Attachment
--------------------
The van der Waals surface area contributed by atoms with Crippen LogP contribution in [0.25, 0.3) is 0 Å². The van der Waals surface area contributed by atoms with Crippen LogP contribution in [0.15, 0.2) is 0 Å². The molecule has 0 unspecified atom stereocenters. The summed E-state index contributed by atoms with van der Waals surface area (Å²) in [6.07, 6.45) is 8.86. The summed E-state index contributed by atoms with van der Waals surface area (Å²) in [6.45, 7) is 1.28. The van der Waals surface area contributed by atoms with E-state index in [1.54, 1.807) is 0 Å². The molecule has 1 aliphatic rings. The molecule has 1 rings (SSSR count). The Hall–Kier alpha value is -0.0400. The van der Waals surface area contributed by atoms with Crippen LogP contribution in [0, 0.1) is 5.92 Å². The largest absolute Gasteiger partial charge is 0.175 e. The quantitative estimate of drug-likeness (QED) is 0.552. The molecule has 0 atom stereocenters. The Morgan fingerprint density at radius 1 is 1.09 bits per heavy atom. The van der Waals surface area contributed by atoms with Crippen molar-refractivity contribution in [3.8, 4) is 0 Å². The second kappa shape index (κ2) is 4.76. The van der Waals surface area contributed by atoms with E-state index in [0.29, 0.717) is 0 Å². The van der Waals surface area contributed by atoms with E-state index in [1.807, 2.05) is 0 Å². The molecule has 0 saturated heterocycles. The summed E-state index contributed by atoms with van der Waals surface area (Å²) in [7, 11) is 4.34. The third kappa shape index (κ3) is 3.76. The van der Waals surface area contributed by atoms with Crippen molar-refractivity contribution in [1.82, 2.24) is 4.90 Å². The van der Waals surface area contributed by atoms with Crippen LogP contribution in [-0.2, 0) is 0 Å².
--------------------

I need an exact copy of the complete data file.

The van der Waals surface area contributed by atoms with Crippen LogP contribution in [0.25, 0.3) is 0 Å². The van der Waals surface area contributed by atoms with Crippen LogP contribution in [0.15, 0.2) is 0 Å². The molecule has 0 unspecified atom stereocenters. The summed E-state index contributed by atoms with van der Waals surface area (Å²) in [6.07, 6.45) is 8.86. The summed E-state index contributed by atoms with van der Waals surface area (Å²) in [6.45, 7) is 1.28. The van der Waals surface area contributed by atoms with E-state index in [1.54, 1.807) is 0 Å². The molecule has 1 aliphatic rings. The molecule has 1 rings (SSSR count). The Hall–Kier alpha value is -0.0400. The van der Waals surface area contributed by atoms with Crippen LogP contribution in [0, 0.1) is 5.92 Å². The largest absolute Gasteiger partial charge is 0.175 e. The quantitative estimate of drug-likeness (QED) is 0.552. The molecule has 0 atom stereocenters. The Morgan fingerprint density at radius 1 is 1.09 bits per heavy atom. The van der Waals surface area contributed by atoms with Crippen molar-refractivity contribution in [3.8, 4) is 0 Å². The second kappa shape index (κ2) is 4.76. The van der Waals surface area contributed by atoms with E-state index in [0.29, 0.717) is 0 Å². The van der Waals surface area contributed by atoms with E-state index in [1.807, 2.05) is 0 Å². The molecule has 0 saturated heterocycles. The summed E-state index contributed by atoms with van der Waals surface area (Å²) in [7, 11) is 4.34. The third kappa shape index (κ3) is 3.76. The van der Waals surface area contributed by atoms with Crippen molar-refractivity contribution in [1.82, 2.24) is 4.90 Å². The van der Waals surface area contributed by atoms with Crippen LogP contribution in [-0.2, 0) is 0 Å².